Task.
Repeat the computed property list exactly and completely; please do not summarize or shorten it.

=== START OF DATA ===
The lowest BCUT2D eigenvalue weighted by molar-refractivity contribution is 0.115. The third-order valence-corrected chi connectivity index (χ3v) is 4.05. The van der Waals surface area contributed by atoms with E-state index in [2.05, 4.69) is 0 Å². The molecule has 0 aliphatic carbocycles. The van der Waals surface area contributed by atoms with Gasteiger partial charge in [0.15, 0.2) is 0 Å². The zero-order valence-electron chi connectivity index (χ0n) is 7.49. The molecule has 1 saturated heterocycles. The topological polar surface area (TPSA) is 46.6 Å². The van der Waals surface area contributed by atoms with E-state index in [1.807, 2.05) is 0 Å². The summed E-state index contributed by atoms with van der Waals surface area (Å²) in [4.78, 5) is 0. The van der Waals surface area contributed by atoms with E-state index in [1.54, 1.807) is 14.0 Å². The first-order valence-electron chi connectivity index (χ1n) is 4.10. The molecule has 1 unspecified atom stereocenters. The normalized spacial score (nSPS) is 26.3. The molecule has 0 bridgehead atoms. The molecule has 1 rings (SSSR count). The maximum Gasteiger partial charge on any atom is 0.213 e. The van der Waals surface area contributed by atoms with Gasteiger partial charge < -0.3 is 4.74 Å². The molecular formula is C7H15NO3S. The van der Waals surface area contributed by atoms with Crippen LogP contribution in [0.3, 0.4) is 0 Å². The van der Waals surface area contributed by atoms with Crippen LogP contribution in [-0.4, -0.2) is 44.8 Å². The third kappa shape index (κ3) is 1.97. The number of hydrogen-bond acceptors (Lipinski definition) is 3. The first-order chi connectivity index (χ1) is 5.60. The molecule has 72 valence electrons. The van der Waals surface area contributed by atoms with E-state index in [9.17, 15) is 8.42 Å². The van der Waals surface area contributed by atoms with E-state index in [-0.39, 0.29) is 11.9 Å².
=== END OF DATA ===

The lowest BCUT2D eigenvalue weighted by molar-refractivity contribution is 0.115. The third-order valence-corrected chi connectivity index (χ3v) is 4.05. The van der Waals surface area contributed by atoms with E-state index in [2.05, 4.69) is 0 Å². The molecule has 0 aliphatic carbocycles. The van der Waals surface area contributed by atoms with Gasteiger partial charge in [0.15, 0.2) is 0 Å². The zero-order valence-electron chi connectivity index (χ0n) is 7.49. The molecule has 1 saturated heterocycles. The topological polar surface area (TPSA) is 46.6 Å². The van der Waals surface area contributed by atoms with E-state index in [1.807, 2.05) is 0 Å². The summed E-state index contributed by atoms with van der Waals surface area (Å²) in [4.78, 5) is 0. The van der Waals surface area contributed by atoms with E-state index in [1.54, 1.807) is 14.0 Å². The first-order valence-electron chi connectivity index (χ1n) is 4.10. The molecule has 1 unspecified atom stereocenters. The normalized spacial score (nSPS) is 26.3. The molecule has 0 bridgehead atoms. The molecule has 1 rings (SSSR count). The maximum Gasteiger partial charge on any atom is 0.213 e. The van der Waals surface area contributed by atoms with Gasteiger partial charge < -0.3 is 4.74 Å². The molecular formula is C7H15NO3S. The van der Waals surface area contributed by atoms with Crippen LogP contribution in [0.3, 0.4) is 0 Å². The van der Waals surface area contributed by atoms with Crippen LogP contribution in [-0.4, -0.2) is 44.8 Å². The third kappa shape index (κ3) is 1.97. The number of hydrogen-bond acceptors (Lipinski definition) is 3. The first-order chi connectivity index (χ1) is 5.60. The molecule has 72 valence electrons. The van der Waals surface area contributed by atoms with E-state index in [9.17, 15) is 8.42 Å². The van der Waals surface area contributed by atoms with E-state index in [-0.39, 0.29) is 11.9 Å².